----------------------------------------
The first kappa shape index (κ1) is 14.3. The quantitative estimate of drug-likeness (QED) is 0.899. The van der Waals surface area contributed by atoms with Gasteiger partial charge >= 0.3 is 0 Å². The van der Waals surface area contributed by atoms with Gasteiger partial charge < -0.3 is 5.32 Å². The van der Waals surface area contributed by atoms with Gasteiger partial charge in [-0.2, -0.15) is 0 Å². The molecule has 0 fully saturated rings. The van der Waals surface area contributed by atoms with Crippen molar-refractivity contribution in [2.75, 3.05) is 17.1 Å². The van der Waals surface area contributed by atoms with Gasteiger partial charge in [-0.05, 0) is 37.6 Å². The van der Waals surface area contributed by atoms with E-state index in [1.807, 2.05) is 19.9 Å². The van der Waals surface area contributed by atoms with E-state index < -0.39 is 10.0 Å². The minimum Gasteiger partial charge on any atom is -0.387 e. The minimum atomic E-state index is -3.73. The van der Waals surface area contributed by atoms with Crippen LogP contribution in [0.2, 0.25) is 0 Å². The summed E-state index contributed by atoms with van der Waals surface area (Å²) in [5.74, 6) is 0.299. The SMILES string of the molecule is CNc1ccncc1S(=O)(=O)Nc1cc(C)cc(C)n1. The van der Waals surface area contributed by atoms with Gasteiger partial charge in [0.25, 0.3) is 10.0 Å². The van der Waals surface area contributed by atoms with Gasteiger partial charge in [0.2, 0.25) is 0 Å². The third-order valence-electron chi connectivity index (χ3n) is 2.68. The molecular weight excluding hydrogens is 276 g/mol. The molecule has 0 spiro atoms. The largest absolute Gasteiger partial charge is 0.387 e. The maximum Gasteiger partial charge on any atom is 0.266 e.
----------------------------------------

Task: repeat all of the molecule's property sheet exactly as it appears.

The first kappa shape index (κ1) is 14.3. The quantitative estimate of drug-likeness (QED) is 0.899. The van der Waals surface area contributed by atoms with Gasteiger partial charge >= 0.3 is 0 Å². The van der Waals surface area contributed by atoms with Gasteiger partial charge < -0.3 is 5.32 Å². The van der Waals surface area contributed by atoms with Gasteiger partial charge in [-0.2, -0.15) is 0 Å². The molecule has 0 fully saturated rings. The van der Waals surface area contributed by atoms with Crippen molar-refractivity contribution in [2.75, 3.05) is 17.1 Å². The van der Waals surface area contributed by atoms with Gasteiger partial charge in [-0.05, 0) is 37.6 Å². The van der Waals surface area contributed by atoms with E-state index in [1.807, 2.05) is 19.9 Å². The van der Waals surface area contributed by atoms with E-state index < -0.39 is 10.0 Å². The minimum Gasteiger partial charge on any atom is -0.387 e. The minimum atomic E-state index is -3.73. The van der Waals surface area contributed by atoms with Crippen LogP contribution in [0.2, 0.25) is 0 Å². The summed E-state index contributed by atoms with van der Waals surface area (Å²) in [5.74, 6) is 0.299. The SMILES string of the molecule is CNc1ccncc1S(=O)(=O)Nc1cc(C)cc(C)n1. The van der Waals surface area contributed by atoms with Gasteiger partial charge in [0.25, 0.3) is 10.0 Å². The van der Waals surface area contributed by atoms with Gasteiger partial charge in [0.2, 0.25) is 0 Å². The third-order valence-electron chi connectivity index (χ3n) is 2.68. The molecular weight excluding hydrogens is 276 g/mol. The molecule has 0 spiro atoms. The largest absolute Gasteiger partial charge is 0.387 e. The maximum Gasteiger partial charge on any atom is 0.266 e.